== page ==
Green also embraced the “irreducible complexity” argument beloved by today’s intelligent designers. As articulated by biochemist Michael Behe, this argument points to some organic systems such as blood-clotting. If the entire process needs to be in place in order to confer any evolutionary benefit, the argument goes (roughly), then it makes no sense for it to have evolved in pieces.

We don’t want to argue the merits of these creationist arguments here. Our question this morning is different. In his 2015 Cincinnati sermon, Senator Green claimed to be an expert about the scientific weaknesses of evolutionary theory. On what grounds? Because of his work and training as a medical doctor.

It’s not much to go on, but there certainly seems to be a mini-trend involved here. Senator Green joins other prominent doctor/creationists in politics. Most obviously, Secretary Ben Carson rose to prominence as a young-earth creationist and pediatric neurosurgeon. Representative Paul Broun of Georgia, too, headed the House science committee, hated evolution, and claimed that his “scientific” education as a medical doctor had convinced him of the weaknesses of evolutionary science.

What is going on here? One might think that medical training would weed out creationist thinking. Most medical doctors, after all, study lots of biology. And, as the man said, nothing in biology makes sense except in the light of evolution.

Again, our sample of only three prominent doctor/creationists isn’t large enough to prove anything, but it does raise the question. Why do so many of our prominent creationists come from the field of medicine?

One answer would seem to be that medical doctors can claim the prestige of science without actually doing any pure scientific research themselves. They can claim to be experts, but they really are more interested in the mechanics of biology than the driving processes.

As anthropologist David Long found in his study of undergrad bio majors, it is very easy to study biology and remain a committed young-earth creationist.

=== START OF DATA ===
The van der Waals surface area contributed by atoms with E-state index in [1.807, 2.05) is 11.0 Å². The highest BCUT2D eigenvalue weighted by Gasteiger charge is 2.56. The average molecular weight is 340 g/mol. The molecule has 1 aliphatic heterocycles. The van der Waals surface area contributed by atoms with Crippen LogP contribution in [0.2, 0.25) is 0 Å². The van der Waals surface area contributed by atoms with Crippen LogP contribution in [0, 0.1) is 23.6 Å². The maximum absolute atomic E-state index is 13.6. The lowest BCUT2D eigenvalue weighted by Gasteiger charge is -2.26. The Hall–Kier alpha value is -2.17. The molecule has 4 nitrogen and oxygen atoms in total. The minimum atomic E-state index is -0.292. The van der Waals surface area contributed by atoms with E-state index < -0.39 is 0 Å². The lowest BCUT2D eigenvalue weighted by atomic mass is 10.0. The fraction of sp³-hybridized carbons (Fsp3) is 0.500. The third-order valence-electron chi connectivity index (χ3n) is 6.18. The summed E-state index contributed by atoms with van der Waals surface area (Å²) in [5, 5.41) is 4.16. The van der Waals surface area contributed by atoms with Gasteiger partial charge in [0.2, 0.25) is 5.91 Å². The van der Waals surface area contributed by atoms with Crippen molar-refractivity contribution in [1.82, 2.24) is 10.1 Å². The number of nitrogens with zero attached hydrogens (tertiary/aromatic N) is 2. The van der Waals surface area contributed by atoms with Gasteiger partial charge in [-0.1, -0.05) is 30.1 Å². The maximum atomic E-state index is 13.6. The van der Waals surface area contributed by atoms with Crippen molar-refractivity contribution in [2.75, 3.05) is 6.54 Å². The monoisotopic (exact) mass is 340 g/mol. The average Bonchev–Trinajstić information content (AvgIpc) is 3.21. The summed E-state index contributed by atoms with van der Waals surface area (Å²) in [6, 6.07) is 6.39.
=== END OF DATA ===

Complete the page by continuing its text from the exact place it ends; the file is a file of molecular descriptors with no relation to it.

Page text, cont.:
Clearly, as the case of Senator Green reminds us, simply learning more biology will not convince people out of their creationist beliefs. Just like other prominent doctor/creationists, Dr. Green’s creationism is something besides a lack of knowledge about mainstream science.

Forget Benedict, It’s the DeVos Option

You’ve heard it by now: Rod Dreher is pushing a “Benedict Option” for religious conservatives. He wants the good people of America to pull back from mainstream society into purer enclaves. When it comes to our long-simmering creation/evolution debates, that sort of BO has never really been necessary. And Trump’s latest executive order makes it even less so. Why would creationists retreat when they’ve already won?

berkman plutzer REAL chart

Traditional schools, traditional teachers, traditional “science”

In case you haven’t seen it yet, President Trump has continued his charm offensive with America’s conservatives. In his latest executive order, he has promised conservatives something they have long yearned for: greater local control of public education. Ed Secretary Betsy DeVos will conduct a 300-day study into the issue. She is charged to find ways to limit the influence of the federal government in local schools.